FDA is advising patients and healthcare providers about the risk of the plastic component in Scandinavian Total Ankle Replacement devices (STAR Ankle) breaking as early as three to four years after implantation:
Based on the FDA’s recent analysis of FDA-required post approval studies and adverse event reports, the potential risk of the plastic component breaking may exist for all STAR Ankle devices, regardless of the date of manufacture or distribution.
Surgeons should closely monitor patients with the STAR Ankle for potential fractures of the plastic component of the device.
If surgeons suspect a fractured plastic component (for example, there is pain or noise from the device), consider performing X-rays to further evaluate the device integrity. Changes on X-rays can be subtle; if X-rays are negative and a polyethylene fracture is still suspected, a CT scan may be needed to determine whether a plastic component fracture has occurred. Be aware that the clinical presentation (the presence of signs or symptoms) of fracture in plastic materials such as polyethylene can be subtle even in a CT scan and, infrequently, may be diagnosed only on exploratory surgery.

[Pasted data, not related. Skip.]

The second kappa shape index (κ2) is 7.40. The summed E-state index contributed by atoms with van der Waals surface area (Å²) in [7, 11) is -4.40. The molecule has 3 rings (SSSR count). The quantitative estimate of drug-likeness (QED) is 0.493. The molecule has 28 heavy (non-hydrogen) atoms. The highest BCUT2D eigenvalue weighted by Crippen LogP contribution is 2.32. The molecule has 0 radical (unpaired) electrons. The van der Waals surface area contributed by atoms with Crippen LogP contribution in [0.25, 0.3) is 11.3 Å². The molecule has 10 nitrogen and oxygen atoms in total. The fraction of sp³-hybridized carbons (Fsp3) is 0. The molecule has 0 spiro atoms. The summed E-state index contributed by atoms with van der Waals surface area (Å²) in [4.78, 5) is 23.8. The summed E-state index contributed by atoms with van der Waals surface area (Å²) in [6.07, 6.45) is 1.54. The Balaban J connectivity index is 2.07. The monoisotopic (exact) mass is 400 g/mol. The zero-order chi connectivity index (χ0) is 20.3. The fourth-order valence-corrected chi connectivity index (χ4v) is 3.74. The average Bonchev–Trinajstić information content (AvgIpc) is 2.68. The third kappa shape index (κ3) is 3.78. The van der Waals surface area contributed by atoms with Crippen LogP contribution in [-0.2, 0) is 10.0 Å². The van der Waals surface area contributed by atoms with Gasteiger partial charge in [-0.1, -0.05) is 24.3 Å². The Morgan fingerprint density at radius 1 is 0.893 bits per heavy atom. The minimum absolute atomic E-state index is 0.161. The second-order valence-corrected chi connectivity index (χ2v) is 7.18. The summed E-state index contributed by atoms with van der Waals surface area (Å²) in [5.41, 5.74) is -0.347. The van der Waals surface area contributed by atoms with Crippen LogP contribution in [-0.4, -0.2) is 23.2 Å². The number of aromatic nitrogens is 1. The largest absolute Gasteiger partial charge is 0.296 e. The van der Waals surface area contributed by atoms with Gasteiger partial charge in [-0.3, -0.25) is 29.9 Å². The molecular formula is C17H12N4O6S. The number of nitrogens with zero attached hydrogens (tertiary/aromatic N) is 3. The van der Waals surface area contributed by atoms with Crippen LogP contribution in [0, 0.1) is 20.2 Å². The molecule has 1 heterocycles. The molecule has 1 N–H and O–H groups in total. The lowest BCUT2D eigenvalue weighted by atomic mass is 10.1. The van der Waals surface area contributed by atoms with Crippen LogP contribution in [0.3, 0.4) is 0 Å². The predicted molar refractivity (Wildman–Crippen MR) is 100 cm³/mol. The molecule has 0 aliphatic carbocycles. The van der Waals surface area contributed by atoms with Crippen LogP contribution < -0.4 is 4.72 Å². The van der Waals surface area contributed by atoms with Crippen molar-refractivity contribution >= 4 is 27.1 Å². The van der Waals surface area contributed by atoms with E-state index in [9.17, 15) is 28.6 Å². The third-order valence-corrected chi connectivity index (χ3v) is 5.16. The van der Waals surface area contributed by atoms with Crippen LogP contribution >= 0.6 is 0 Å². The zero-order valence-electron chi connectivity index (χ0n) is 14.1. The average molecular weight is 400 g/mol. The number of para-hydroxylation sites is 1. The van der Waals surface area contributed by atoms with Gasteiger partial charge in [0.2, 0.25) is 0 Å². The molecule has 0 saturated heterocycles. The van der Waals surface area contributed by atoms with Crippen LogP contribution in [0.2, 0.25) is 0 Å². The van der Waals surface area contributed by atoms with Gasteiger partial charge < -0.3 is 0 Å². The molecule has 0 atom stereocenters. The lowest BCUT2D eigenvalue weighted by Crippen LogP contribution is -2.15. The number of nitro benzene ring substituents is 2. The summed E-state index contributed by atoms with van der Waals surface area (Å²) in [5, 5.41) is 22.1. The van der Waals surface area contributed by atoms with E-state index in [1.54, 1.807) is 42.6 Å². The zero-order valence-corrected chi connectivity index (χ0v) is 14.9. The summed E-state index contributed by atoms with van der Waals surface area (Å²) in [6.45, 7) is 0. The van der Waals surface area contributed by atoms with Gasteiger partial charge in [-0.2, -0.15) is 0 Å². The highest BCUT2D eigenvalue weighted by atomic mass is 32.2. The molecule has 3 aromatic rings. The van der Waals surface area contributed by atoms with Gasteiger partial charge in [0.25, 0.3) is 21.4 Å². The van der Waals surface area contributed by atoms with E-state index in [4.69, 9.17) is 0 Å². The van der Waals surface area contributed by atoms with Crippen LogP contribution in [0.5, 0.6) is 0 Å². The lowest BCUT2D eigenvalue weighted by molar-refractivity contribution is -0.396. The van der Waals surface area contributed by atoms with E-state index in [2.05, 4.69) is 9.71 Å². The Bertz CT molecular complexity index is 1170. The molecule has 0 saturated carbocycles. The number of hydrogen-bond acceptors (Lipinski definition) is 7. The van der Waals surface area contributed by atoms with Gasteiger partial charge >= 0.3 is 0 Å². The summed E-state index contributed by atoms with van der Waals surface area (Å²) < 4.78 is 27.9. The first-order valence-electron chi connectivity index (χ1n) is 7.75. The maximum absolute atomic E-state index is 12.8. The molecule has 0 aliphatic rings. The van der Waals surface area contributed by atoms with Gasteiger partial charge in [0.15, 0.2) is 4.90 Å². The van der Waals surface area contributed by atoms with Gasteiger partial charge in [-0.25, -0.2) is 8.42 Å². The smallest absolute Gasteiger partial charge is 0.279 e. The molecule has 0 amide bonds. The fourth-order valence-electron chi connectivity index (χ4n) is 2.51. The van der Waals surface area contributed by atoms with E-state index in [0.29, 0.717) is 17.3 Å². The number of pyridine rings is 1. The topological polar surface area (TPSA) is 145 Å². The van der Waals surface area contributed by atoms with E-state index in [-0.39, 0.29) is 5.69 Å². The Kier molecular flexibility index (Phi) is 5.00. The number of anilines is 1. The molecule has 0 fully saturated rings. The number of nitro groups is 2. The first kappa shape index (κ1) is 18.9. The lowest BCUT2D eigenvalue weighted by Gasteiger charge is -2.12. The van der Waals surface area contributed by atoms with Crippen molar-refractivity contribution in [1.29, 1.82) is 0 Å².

Read more from the FDA.